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Study: E15 poses little risk to older vehicles

By Kris Bevill | August 27, 2010
Posted Sept. 15, 2010

A study recently completed by international automotive engineering and consulting firm Ricardo Inc. shows that the use of E15 in vehicles produced in model years 1994 through 2000 poses minimal risk of damage to those automobiles. The study, funded by the Renewable Fuels Association, was conducted to demonstrate that a partial U.S. EPA waiver to allow E15 use only in vehicle models 2001 or newer is not necessary and that E15 can be used in older model vehicles with no adverse effects.

During a news conference to announce the study results, RFA President Bob Dinneen said the organization has been making its case for a full E15 waiver for months, but current indications are that the EPA will grant a partial waiver because the data it has received focuses only on newer vehicles. The EPA is expected to issue its decision sometime in September and RFA intends to make the results of this latest study available to the agency before it makes the final waiver decision.

The ethanol blend wall continues to be one of the most difficult challenges facing the ethanol industry and a partial waiver will not provide enough relief on supply issues, Dinneen said. Additionally, allowing E15 use only for certain vehicles will likely cause confusion among consumers. "We've been concerned about a partial waiver," he said during the news conference. "We have very deep concerns for the confusion that it might create in the marketplace for consumers and certainly for gasoline marketers, and we are concerned that as a consequence the market opportunity for ethanol resulting from a partial waiver would not really be what we need. The bottom line is if the agency is going to allow E15 to be used because of their evaluation of 2007 and newer or 2001 and newer vehicles, that the change from E10 to E15 is just not significant enough to not allow that for older vehicles as well. There's simply no need to issue only a partial waiver."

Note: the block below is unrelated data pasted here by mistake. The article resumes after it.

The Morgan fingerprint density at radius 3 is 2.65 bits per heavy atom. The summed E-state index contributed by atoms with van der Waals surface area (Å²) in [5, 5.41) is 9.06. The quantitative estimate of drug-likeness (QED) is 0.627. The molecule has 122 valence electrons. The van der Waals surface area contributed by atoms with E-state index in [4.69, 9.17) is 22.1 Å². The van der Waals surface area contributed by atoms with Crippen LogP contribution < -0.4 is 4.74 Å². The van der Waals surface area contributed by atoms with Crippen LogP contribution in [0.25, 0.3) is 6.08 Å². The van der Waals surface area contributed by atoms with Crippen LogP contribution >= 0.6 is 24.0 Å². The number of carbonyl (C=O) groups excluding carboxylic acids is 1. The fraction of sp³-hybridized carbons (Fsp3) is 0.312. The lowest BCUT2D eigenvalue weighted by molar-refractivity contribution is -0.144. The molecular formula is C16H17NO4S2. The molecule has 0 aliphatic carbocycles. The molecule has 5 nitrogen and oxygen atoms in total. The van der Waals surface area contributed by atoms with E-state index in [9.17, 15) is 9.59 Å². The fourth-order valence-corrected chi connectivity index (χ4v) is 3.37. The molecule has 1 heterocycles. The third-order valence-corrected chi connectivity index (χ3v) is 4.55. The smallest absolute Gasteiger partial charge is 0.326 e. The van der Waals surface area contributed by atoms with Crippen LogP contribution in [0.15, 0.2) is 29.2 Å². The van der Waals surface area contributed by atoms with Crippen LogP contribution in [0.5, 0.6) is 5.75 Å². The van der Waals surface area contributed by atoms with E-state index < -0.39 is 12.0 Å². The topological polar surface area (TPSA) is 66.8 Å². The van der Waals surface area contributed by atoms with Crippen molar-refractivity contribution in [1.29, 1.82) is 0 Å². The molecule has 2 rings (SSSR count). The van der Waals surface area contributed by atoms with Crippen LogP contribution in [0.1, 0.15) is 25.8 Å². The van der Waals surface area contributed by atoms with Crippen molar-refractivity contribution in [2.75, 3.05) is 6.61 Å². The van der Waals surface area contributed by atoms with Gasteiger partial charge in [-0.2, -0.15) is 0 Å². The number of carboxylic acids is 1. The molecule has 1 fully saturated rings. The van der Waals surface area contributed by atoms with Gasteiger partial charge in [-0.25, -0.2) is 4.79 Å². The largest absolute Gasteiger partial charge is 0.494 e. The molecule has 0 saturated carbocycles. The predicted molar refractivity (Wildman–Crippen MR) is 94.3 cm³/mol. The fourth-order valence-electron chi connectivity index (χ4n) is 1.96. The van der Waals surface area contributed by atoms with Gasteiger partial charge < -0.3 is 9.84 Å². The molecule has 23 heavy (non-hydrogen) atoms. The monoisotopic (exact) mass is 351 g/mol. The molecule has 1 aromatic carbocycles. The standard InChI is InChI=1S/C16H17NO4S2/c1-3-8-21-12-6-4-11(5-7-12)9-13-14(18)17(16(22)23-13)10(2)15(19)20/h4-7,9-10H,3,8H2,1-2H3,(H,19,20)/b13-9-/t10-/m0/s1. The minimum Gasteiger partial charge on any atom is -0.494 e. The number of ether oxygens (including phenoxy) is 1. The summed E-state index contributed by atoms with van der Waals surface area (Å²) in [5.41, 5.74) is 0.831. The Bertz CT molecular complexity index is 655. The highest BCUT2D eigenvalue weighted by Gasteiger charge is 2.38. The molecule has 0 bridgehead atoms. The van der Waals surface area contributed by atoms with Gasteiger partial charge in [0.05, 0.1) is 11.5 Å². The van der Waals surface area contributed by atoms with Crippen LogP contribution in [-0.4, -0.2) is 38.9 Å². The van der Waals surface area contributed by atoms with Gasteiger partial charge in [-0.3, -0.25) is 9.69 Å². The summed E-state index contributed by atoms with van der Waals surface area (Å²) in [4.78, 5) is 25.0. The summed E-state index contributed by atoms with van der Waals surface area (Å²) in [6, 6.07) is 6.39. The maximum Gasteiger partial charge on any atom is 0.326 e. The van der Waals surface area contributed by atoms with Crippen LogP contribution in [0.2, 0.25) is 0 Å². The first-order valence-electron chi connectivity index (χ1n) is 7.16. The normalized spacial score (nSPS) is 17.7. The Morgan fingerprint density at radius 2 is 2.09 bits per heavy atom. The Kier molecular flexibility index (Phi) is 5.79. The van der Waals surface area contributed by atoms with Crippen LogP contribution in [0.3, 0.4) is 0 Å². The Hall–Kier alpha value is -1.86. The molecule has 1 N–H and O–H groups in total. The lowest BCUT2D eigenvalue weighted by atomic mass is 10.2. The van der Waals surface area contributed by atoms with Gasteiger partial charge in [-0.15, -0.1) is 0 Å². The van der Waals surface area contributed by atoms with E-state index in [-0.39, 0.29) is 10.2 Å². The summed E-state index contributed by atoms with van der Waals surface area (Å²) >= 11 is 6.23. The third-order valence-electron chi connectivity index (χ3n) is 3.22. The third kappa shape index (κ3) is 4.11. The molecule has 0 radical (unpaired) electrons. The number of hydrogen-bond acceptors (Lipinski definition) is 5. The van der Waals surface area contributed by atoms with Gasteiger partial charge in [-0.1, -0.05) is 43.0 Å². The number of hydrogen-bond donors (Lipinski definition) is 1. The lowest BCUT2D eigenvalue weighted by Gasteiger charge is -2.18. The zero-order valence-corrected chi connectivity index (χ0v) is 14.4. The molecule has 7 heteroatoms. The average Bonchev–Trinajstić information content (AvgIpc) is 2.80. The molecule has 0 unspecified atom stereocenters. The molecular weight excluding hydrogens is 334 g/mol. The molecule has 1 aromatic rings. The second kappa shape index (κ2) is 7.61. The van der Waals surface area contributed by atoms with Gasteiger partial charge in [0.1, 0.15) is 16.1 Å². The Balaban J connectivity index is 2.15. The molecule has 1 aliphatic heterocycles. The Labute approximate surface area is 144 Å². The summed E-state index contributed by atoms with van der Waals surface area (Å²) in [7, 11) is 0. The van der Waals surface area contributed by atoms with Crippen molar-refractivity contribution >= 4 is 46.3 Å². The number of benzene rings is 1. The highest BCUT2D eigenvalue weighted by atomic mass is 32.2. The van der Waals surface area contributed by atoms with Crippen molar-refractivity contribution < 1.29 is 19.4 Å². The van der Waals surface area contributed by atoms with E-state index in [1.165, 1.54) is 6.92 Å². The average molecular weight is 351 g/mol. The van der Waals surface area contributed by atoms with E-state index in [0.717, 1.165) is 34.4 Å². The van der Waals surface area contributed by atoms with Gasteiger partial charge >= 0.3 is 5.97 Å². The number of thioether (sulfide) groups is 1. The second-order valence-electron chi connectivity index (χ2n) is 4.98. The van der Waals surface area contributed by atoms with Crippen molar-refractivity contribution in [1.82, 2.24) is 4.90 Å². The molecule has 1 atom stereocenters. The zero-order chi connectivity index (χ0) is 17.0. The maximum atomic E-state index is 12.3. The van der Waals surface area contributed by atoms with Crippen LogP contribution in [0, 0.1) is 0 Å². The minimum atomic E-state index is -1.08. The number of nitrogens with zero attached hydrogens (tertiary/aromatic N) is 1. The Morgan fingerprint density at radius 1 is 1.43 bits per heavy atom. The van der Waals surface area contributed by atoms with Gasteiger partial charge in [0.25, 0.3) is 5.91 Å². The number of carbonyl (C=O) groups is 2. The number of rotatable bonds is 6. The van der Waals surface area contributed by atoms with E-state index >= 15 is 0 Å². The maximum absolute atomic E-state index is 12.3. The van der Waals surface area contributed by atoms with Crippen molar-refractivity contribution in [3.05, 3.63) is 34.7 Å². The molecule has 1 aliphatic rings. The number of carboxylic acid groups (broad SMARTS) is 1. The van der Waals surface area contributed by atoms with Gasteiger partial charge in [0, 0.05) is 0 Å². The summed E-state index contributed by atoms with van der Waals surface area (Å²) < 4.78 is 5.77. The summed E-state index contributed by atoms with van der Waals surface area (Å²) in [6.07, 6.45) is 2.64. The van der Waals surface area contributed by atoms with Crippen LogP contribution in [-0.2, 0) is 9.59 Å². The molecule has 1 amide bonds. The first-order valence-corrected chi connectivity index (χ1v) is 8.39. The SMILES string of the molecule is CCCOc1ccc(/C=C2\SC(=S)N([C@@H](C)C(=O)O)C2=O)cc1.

According to Ricardo, vehicles manufactured during model years 1994 through 2000 represent roughly 25 percent of all U.S. light duty vehicles currently in use. Ricardo identified six manufacturers that represented the majority of vehicle sales for that time period and focused on the top 10 selling platforms from those manufacturers for its study. The firm then evaluated several technical areas, including fuel system changes, various emission and diagnostic regulation levels and certification data, after-treatment systems, and vehicle calibrations. Physical fuel system parts were also obtained and evaluated for evidence of deterioration.

The primary risk of using E15 rather than E10 is the potential for leaks in the vehicle's fuel system due to metal corrosion, swelling in elastomers and/or hardening of plastics. Ricardo's study concluded that vehicles produced during the 1994-2000 time period would not experience negative changes if the vehicle were to be fueled with E15. In fact, Luke Cruff of Ricardo U.S.' gasoline and spark ignited product group said physical fuel system components acquired for the study showed greater deterioration of equipment on the outside, stemming from forces such as salt and moisture. The portions of the fuel systems that were exposed to E10 showed little deterioration and Ricardo said it expected no further degradation would be experienced when similar systems are exposed to E15.

The 89-page report can be viewed in its entirety at http://ethanolrfa.3cdn.net/934abeccc70545542f_96m6bugqf.pdf.
 

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